In "Spur Of The Moment", Ann is a wealthy heiress who goes out horseback riding, but encounters a frightening looking figure of a woman, clad in black, also on horseback, chasing her. She rushes home, convinced the woman was trying to kill her, not knowing the lady was, in fact, trying to stop her from making a mistake that would result in years of misery. She is comforted by her parents, and by the man who wants to marry her, Robert, a stockbroker, who is approved by her parents. Then David, an impetuous young man, storms in, demanding to see her. After ignoring repeated demands to leave, he finally does so. But not for long. He loves Ann, and she loves him. Fast forward about twenty years into the future, where a miserable and cynical Ann is drinking herself away, with her mother in the house which Ann has inherited, and her husband, her "true love", David, a lazy, inconsiderate jerk who loves only what's left of her money, taunting her. Then, back to the past again, we see Ann and David eloping. Then, again, we see the woman in black, whom we now know to be Ann herself twenty years in the future, again chasing her on horseback, yelling her name, trying desperately to stop her from marrying David. She will keep trying, in vain, because the young Ann will not listen.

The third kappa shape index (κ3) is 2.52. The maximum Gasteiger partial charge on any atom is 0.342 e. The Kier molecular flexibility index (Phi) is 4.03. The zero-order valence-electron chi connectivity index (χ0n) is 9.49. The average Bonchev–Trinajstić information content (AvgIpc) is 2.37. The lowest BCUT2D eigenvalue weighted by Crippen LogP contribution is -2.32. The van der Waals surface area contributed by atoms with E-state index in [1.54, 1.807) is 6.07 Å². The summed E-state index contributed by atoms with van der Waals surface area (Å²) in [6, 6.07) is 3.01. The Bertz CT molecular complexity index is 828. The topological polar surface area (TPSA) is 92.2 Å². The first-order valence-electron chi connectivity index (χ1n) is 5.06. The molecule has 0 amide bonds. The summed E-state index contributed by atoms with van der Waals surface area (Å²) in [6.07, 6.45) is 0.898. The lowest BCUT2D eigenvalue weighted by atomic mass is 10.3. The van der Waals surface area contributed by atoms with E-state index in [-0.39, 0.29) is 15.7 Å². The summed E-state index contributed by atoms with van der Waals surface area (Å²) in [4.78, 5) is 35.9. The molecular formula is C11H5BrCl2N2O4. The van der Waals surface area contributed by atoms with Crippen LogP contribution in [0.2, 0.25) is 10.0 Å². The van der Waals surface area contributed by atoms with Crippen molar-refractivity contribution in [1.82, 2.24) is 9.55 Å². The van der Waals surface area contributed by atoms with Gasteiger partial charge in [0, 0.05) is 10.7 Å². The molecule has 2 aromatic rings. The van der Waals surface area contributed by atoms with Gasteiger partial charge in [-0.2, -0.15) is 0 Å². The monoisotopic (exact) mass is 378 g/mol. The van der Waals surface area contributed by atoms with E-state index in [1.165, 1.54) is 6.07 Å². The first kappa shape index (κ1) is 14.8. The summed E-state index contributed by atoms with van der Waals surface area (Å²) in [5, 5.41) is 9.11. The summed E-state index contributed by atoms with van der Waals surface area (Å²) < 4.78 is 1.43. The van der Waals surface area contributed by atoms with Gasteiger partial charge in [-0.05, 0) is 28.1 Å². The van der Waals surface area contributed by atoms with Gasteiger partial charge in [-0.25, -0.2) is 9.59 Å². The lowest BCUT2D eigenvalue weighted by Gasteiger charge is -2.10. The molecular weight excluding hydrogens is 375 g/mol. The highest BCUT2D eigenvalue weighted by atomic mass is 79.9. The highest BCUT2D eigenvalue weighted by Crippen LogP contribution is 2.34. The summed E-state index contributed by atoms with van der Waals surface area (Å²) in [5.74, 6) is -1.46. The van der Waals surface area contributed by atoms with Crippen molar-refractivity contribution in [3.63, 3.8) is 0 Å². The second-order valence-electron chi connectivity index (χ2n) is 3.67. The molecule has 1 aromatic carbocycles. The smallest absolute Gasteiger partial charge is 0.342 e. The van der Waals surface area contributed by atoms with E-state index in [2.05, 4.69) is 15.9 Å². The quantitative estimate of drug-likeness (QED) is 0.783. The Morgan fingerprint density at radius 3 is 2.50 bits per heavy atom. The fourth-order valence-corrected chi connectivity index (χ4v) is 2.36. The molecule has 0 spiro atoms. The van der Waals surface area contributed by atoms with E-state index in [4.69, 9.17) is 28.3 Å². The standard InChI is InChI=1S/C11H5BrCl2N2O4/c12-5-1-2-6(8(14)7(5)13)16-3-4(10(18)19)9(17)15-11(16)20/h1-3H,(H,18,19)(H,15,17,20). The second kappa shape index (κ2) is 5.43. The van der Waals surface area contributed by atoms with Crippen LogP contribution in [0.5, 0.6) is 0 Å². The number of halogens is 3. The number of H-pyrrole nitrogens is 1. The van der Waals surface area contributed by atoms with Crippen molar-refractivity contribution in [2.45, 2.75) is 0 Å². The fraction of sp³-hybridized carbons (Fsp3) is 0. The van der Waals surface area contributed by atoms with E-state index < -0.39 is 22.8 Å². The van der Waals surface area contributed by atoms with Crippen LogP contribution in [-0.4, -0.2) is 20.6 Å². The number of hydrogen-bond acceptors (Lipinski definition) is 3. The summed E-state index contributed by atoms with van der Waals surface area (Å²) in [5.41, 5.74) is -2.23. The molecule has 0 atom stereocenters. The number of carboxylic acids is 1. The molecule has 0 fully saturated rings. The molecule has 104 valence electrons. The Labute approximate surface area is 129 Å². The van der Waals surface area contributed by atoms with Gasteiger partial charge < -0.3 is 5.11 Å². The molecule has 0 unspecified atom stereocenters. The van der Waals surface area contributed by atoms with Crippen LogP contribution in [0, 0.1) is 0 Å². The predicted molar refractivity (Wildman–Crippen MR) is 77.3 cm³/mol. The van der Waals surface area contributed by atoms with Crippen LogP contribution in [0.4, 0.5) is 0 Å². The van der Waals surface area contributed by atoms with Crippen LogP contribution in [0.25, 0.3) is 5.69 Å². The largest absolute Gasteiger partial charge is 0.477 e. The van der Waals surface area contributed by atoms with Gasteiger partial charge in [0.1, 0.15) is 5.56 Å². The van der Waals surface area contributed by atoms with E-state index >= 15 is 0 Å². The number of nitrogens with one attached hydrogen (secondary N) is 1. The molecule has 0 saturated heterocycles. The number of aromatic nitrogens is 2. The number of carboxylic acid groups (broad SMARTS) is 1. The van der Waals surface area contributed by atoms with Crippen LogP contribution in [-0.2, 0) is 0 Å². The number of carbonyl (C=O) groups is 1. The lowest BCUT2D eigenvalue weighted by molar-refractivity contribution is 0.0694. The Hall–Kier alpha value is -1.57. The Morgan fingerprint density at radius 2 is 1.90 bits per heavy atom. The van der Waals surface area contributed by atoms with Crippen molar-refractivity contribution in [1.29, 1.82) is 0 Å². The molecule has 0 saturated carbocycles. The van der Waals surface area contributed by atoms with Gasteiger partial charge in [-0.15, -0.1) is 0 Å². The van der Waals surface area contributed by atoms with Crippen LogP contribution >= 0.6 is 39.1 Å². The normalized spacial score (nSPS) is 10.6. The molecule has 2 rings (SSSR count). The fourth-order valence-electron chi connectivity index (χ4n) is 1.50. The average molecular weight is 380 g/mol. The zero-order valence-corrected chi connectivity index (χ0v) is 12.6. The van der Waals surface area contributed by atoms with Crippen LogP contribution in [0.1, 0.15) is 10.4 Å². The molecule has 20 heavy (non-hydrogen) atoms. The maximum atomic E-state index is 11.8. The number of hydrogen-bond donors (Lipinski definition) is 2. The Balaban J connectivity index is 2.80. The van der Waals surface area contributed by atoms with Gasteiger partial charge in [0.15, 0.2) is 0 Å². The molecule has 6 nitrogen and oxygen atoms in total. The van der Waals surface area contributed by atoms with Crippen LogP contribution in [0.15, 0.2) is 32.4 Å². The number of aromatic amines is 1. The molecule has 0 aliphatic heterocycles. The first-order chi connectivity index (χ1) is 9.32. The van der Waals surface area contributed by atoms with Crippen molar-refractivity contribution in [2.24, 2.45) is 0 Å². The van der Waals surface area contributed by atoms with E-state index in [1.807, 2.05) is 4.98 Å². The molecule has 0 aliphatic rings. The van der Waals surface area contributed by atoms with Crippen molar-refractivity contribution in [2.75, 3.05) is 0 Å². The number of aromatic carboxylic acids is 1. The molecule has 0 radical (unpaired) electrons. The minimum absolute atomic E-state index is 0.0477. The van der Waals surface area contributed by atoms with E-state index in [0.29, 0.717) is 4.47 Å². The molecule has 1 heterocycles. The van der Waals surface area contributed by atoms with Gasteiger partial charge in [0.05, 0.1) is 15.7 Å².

We have all made mistakes that have affected our lives to varying degrees. Perhaps we too have encountered phantoms from the future who, with the benefit of hindsight, are trying to stop us from doing this, or perhaps trying to get us to do that, to save us from misery. And who of us would not like to go back in time to save ourselves from a life-altering mistake or deed, or to persuade us to do something we should do? Ann had that chance, but couldn't capitalize on it.